Title:
Preventive for cerebal stroke recurrence
Kind Code:
A1


Abstract:
The invention provides a novel cerebral stroke recurrence inhibitor, and relates to a simple evaluation method for an cerebral stroke recurrence inhibitor. According to the simple evaluation method using stroke-prone spontaneously hypertensive (SHR-SP) rats, which has been established by the present inventors, it has been confirmed that atorvastatin is effective for preventing cerebral stroke recurrence, for relieving cerebral stroke recurrence-accompanied neurologic symptoms, and for improving survival rate after onset of the stroke. Accordingly, atorvastatin is useful as an cerebral stroke recurrence inhibitor.



Inventors:
Hayashi, Asuka (Chuo-ku, JP)
Suzuki, Masanori (Chuo-ku, JP)
Sasamata, Masao (Chuo-ku, JP)
Application Number:
10/571566
Publication Date:
02/22/2007
Filing Date:
09/09/2004
Assignee:
ASTELLAS PHARMA INC. (Chuo-Ku, Tokyo, JP)
Primary Class:
International Classes:
A61K31/401; A61K31/40; A61P9/10; A61P9/12; A61P25/00
View Patent Images:



Primary Examiner:
ARNOLD, ERNST V
Attorney, Agent or Firm:
Sughrue-265550 (2100 PENNSYLVANIA AVE. NW, WASHINGTON, DC, 20037-3213, US)
Claims:
1. An cerebral stroke recurrence inhibitor comprising atorvastatin or a pharmaceutically acceptable salt thereof as an active ingredient.

2. The cerebral stroke recurrence inhibitor as claimed in claim 1, which is for a mammal not having ischemic heart disease as a underlying disease thereof.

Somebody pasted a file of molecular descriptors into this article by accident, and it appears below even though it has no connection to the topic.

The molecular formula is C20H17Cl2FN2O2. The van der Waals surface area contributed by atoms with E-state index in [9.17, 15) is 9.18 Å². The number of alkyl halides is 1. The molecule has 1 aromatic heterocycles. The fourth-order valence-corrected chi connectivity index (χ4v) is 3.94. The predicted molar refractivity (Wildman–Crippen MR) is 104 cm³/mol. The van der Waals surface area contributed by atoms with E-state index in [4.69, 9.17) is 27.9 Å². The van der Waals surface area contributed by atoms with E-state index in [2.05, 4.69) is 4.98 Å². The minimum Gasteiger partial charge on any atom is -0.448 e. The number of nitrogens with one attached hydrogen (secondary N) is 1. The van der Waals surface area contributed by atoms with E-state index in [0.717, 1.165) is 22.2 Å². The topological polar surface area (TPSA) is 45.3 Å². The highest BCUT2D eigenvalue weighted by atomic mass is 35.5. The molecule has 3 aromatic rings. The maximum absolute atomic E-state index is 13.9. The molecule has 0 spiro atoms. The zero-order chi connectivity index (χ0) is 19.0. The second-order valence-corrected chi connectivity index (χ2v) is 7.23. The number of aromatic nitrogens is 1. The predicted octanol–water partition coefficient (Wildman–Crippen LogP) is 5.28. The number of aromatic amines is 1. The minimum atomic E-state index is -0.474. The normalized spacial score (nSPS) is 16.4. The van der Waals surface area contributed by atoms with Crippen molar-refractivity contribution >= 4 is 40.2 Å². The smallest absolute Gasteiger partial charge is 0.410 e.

3. The cerebral stroke recurrence inhibitor as claimed in claim 1 or 2, which is for a hypertensive mammal.

4. An cerebral stroke recurrence-accompanied neurologic symptom reliever comprising atorvastatin or a pharmaceutically acceptable salt thereof as an active ingredient.

5. A survival rate after onset of the stroke improver comprising atorvastatin or a pharmaceutically acceptable salt thereof as an active ingredient.

6. A method of evaluating the cerebral stroke recurrence inhibitory effect of a test substance, the cerebral stroke recurrence-accompanied neurologic symptom-relieving effect thereof or the survival rate after onset of the stroke-improving effect thereof, which comprises the following steps: (a) observing the body weight change and/or the neurologic symptom of a stroke-prone spontaneously hypertensive rat before administration of a test substance thereto, (b) selecting the rat that has shown abnormal body weight change and/or neurologic symptoms during the observation in step (a), (c) administering a test substance to the rat selected in has (b) and observing them for a predetermined period of time.

7. A method of evaluating the cerebral stroke recurrence inhibitory effect of a test substance, which comprises administering a test substance to a stroke-prone spontaneously hypertensive rat that has had an cerebral stroke attack, followed by checking the rat for the body weight change and/or the neurologic symptom change thereof for the index of the effect of the test substance.

8. A method of evaluating the cerebral stroke recurrence inhibitory effect of a test substance, which comprises administering a test substance to a stroke-prone spontaneously hypertensive rat that has had an cerebral stroke attack, followed by scoring the degree of the body weight change of the rat.

9. A method of evaluating the cerebral stroke recurrence-accompanied neurologic symptom-relieving effect of a test substance, which comprises administering a test substance to a stroke-prone spontaneously hypertensive rat that has had an cerebral stroke attack.